You’re trapped on a desert island, but the good news is that you can bring five bottles of booze with you to pass the time. Look, there’s even ice and bar tools—you’re all set. What would you choose?
Rob Mariani is a world-traveling cocktail enthusiast currently behind the stick at Alley Twenty Six in Durham, North Carolina. Under the name Behind the Stick Provisions, he recently launched Alley Twenty Six Tonic Syrup. The versatile reddish-hued syrup is a flavorful and potent concoction made with cinchona bark, lemongrass, lime and sugar. While he threatens to sneak a bottle of his own tonic syrup with him onto the island, these are his top five picks.
"If I could only pick one bottle, this would be it," says Mariani says. "Pure magic from Guyana."
El Dorado rum, Mariani points out, is made via an assortment of five different stills, including several ancient wooden stills, offering a complex and unmatched flavor profile. "With toffee, tobacco, dried fruit and vanilla notes, it just sings rum and has gotten me singing a time or two," says Mariani. "And hey, I'm stuck on an island, right? Got to keep the spirits up."
"I love gin, and this one is world-class," says Mariani. It's another product that has a unique production process, with several flavors being separately vacuum-distilled and then blended into the pot-distilled gin base. "The clean citrus and fig notes from the roto-vap distillate combined with classic juniper and cardamom notes from the copper pot still make this gin so bold yet remarkably smooth for its strength."
Mariani is also thinking logistically with this navy-strength gin. "At 114 proof, we know it’s a good fire starter," he says. "Plus, it can be used to preserve the fruits of your foraging."
He's not done yet with Conniption's multifunctionality, though. "Something is going to cut you on a desert island, and what's better than a juniper-scented antiseptic? And if you've ever tried to pick up a 12-bottle case before, this may be one of the heaviest bottles ever. So if you run into that Lord of the Flies moment when you're confronted by a wild boar, take a big swig, then a big swing. It can easily take out a wild boar and still be intact to address your wounds and palate."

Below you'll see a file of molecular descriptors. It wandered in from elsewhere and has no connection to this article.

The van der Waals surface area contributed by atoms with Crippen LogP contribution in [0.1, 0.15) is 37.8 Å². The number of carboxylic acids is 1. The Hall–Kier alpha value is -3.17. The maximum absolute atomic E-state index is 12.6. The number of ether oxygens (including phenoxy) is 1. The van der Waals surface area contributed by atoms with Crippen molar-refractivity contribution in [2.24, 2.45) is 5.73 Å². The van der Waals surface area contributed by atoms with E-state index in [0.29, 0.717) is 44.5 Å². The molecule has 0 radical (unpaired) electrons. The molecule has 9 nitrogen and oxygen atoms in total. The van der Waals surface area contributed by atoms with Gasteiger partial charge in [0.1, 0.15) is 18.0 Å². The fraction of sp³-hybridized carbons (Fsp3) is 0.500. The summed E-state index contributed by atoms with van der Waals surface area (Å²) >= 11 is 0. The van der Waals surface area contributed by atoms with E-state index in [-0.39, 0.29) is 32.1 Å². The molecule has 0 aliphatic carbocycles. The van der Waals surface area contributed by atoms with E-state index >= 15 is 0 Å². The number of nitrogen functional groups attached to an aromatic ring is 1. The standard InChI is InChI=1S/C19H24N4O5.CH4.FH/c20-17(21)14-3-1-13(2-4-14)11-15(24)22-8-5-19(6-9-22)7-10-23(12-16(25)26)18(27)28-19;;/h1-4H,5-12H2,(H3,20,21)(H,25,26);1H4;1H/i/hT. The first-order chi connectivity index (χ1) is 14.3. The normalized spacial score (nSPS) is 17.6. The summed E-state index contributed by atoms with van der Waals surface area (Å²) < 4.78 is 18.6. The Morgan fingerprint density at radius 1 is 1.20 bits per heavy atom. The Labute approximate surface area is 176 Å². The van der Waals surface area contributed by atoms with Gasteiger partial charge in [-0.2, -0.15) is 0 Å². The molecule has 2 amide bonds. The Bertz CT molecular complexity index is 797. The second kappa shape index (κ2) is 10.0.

For Mariani, Carpano Antica Formula is "the gold standard of sweet vermouth, hands down," he says. He knows there's plenty of good options for his vermouth pick, but this one stands apart for him.
"I like a lot of different vermouths, but there is no drink containing vermouth that cannot be enhanced by this one," says Mariani. "It can also pair well with the exotic fruits and vegetables I hopefully find and that wild boar, assuming I won."
"But Gran Classico has such strong notes of gentian and rhubarb and would pair well with actual rhubarb if the island has any," says Mariani. "It also has such a lush, full body that it can ease my mind on a tough day scouring an island for ingredients to make a Negroni of some kind. It’s also good for basting a wild boar." We take that back—Mariani has boar on the brain.
"Why yes, I am a bartender. How could you tell?" Mariani asks as he ventures into the bartender-favorite fernet realm. "And while I have a Fernet-Branca coin in my pocket as we speak, Vittone is the brand I would choose. It has just slightly less mint on the front, letting the saffron, cardamom and other botanicals shine."
There are a few added perks to Fernet, as well. "It’s medicine," says Mariani. "Which you’re going to need it at some point. If someone says fernet does not work as a digestivo, then they clearly have never tried it. And if you can enjoy your medicine, then you're one step ahead already."
Maybe having a taste of your own medicine isn't always such a bad thing.
Mixing your cocktail